Lo and behold it's printing again, test pieces came out okay, spaceman is much better but not perfect, Printing is so tight I found a small flaw in a design where I thought I had a solid wall turns out there is a small small gap between two pieces in the design.
What I have now is black blobs appearing in the build and it seems to be causing the head to stick hard enough to shift the Y axis enough to skew the printing .
Original project looks pretty good, prints flat with no warping. You can just see the gap between the inner and out walls.
Black blob..not pretty
Smeared into lid.
More blobs, gear shifted radically, should be stacking up in a helical pattern.
These blobs are concerning and ugly, and destroying the print. One box shifted 3/4 into the print. So it's almost there and printing much better but I am still missing something.
Thanks for all the help so far, I cannot control the environment, humidity hovers around 25% but can drop to 11-12% depending on the weather. Room temp is around 24C, printer enclosure can reach 33C when printing is going on. Filament is stored in PrintDry containers or in the PrintDry heater.
@pverdin Black blobs means you either have or had a leaking/sticking problem. Closely inspect your hotend and see if there is any black stuff (burnt filament) on your hotend - especeially around the threads of the nozzle and/or heatbreak. If you did not properly tighten the nozzle then you can get leakage and the filament leaking "cooks" as its going to be too hot for way too long and as filament is plastic = hydrocarbons it will turn black. Now PETG likes to stick to things and IDK why you switched to a stainless steel nozzle. You only want to use one when you use abrasives. Brass is better and copper is best (according to E3D) and PETG sticks less to brass than Stainless steel and even less to copper. Also get yourself a brass bristle brush and give your hotend a good brushing/cleaing with it - especially around the nozzle before every print - especially with PETG.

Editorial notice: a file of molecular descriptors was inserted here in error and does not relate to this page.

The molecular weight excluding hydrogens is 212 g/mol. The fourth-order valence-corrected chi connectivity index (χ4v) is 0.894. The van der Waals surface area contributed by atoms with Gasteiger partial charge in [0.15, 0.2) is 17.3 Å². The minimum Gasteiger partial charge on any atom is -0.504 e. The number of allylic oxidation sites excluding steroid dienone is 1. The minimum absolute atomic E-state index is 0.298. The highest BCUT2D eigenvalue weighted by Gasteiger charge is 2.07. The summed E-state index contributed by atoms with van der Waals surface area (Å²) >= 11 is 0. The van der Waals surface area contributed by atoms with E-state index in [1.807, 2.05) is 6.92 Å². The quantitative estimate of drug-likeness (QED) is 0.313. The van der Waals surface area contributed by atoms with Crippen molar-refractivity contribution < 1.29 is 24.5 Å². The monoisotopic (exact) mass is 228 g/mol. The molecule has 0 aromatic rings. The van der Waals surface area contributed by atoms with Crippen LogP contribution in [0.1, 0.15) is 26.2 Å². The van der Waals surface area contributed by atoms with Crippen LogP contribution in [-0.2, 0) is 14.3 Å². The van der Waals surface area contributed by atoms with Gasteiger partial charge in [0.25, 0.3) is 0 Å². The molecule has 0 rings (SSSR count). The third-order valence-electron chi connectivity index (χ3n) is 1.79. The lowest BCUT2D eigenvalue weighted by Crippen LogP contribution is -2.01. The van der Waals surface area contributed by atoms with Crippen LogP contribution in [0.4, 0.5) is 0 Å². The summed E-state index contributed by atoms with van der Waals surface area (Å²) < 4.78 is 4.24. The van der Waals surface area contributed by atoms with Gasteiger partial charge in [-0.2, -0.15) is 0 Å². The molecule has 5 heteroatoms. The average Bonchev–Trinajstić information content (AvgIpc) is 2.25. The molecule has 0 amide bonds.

@mpirringer Thanks for responding, my research was suggesting a leak from the nozzle, and when I removed it, it seemed loose although I had followed the prescribed procedure for changing it it. The silicon sock had a thin black layer of filament inside it as well. I chose a hardened steel nozzle on a whim which shows what happens when I skip the research stage, but I was so happy to be getting actual prints from it...finally,
So a new brass nozzle has been installed, bed leveled and z offset calibrated and first print it sets down and attempts to etch the initial laying into the my print plate. Oh and with the new filament (red instead of blue) it keeps stopping and telling me it's out of filament. Just not winning these days....
@pverdin If you had a layer inside the sock then you were leaking filament that means your nozzle was not tight. That also means you most likely have some filament now where the heatbreak touches the nozzle. You might have to remove the heat break and really clean it (heatgun and brush) make sure there is no filament on it - then properly reseat it (make sure you goat that heatsink compound paste) and reinstall the nozzle make sure you properly heat it (260ish) when you are tightening it. Once you had filament leaking it becomes a big pain as if you miss a little somewhere between nozzle and heatbreak or inside the block the the filament will get between the metal pieces and prevent a proper seal and you will leak over and over again. I just got so frustrated once I just got a new block, heatbreak and nozzle an chucked the "filament invested" one
So a final followup....
I wound up replacing the block, nozzle and heat break and have had very good success printing PETG but it's been quite the journey.
Currently printing white filament and very random black/brown blobs appearing they float on the surface so I am assuming it's filament that has stuck to the nozzle, cooked and come off as I don't see any signs of leakage.
@pverdin Exactly PETG sometimes does that. I had better results though with copper nozzles. Also use the torque wrench and check the nozzle once in a while as they do tend to come loose